Abstract W P301: Post Stroke Use of Fluoxetine to Improve Functional Recovery Unrelated to Its Beneficial Effect on Depression
Background: Stroke, the most common cause of long-term disability, is an acute event that can develop into a chronic illness. Recent clinical trials demonstrate that selective serotonin reuptake inhibitors (SSRIs) may be a valuable adjunct to rehabilitation. Following a stroke there is spontaneous reorganization of cerebral motor networks in order to compensate for focal cerebral ischemia. SSRIs are able to optimize this process by stimulating neurogenesis in a manner unrelated to its beneficial effects on depression. Initiating an SSRI post stroke can potentially facilitate a patient’s functional recovery promoting improved quality of life.
Purpose: The purpose of this literature review is to examine whether administration of an SSRI improves functional recovery in post stroke patients without active depression.
Methods: Research published between January 1993 and January 2013 that investigated the use of the SSRI, fluoxetine, to optimize functional recovery after stroke was reviewed. Fluoxetine was chosen due to its favorable safety profile and use in the majority of studies. Only randomized, controlled trials that incorporated concurrent rehabilitation in patients without active depression were examined.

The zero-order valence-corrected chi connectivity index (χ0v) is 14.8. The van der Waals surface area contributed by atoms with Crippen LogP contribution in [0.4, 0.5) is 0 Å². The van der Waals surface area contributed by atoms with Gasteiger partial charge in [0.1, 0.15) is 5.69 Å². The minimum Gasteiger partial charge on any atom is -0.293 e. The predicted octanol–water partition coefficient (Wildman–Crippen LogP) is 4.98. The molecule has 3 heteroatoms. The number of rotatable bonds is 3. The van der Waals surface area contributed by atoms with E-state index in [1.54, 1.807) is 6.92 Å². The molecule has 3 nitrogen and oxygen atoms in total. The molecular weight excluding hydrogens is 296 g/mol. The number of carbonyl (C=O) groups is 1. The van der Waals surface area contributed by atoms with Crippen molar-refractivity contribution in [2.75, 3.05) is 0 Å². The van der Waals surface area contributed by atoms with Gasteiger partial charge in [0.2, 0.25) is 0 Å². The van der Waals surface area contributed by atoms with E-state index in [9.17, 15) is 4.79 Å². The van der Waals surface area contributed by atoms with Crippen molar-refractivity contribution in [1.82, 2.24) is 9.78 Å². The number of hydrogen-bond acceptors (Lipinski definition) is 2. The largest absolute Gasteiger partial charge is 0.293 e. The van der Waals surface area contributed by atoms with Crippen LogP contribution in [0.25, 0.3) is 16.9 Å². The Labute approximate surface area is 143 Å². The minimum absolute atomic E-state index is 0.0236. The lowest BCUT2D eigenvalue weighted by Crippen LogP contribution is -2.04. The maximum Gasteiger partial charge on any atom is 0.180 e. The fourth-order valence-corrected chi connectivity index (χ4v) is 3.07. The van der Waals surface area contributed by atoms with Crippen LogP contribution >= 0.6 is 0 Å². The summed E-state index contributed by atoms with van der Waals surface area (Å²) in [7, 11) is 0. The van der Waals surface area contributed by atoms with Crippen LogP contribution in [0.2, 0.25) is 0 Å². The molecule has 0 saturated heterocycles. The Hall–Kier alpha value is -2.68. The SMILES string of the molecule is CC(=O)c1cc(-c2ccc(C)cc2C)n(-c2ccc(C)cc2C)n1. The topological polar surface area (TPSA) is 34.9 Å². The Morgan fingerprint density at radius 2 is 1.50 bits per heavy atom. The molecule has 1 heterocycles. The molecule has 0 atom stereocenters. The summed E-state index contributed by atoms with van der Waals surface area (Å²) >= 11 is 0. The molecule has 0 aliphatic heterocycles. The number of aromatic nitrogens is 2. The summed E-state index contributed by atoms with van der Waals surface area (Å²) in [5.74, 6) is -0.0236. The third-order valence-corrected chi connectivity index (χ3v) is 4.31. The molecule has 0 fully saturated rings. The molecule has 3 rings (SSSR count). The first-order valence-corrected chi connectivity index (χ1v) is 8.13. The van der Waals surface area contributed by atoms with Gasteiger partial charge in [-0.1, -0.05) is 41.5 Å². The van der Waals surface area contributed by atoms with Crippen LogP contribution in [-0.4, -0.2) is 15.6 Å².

Results: The research demonstrated that fluoxetine has a positive treatment effect on functional recovery. However, due to methodological differences the comparison and pooling of data is limited. Study limitations include small sample size, heterogeneity of stroke type and severity, and time of fluoxetine initiation. Also, measures of functional recovery varied as well as rehabilitation programs.
Conclusion: In conclusion, the opportunity to improve functional recovery through the use of an SSRI post stroke is promising. Future research should establish a consistent methodology in order to further elucidate the role of SSRIs in reducing disability through its augmentation of neurogenesis. If established as an effective adjunct to post stroke rehabilitation, SSRIs may positively impact long-term outcomes.
Author Disclosures: A. Krisak: None.
- © 2014 by American Heart Association, Inc.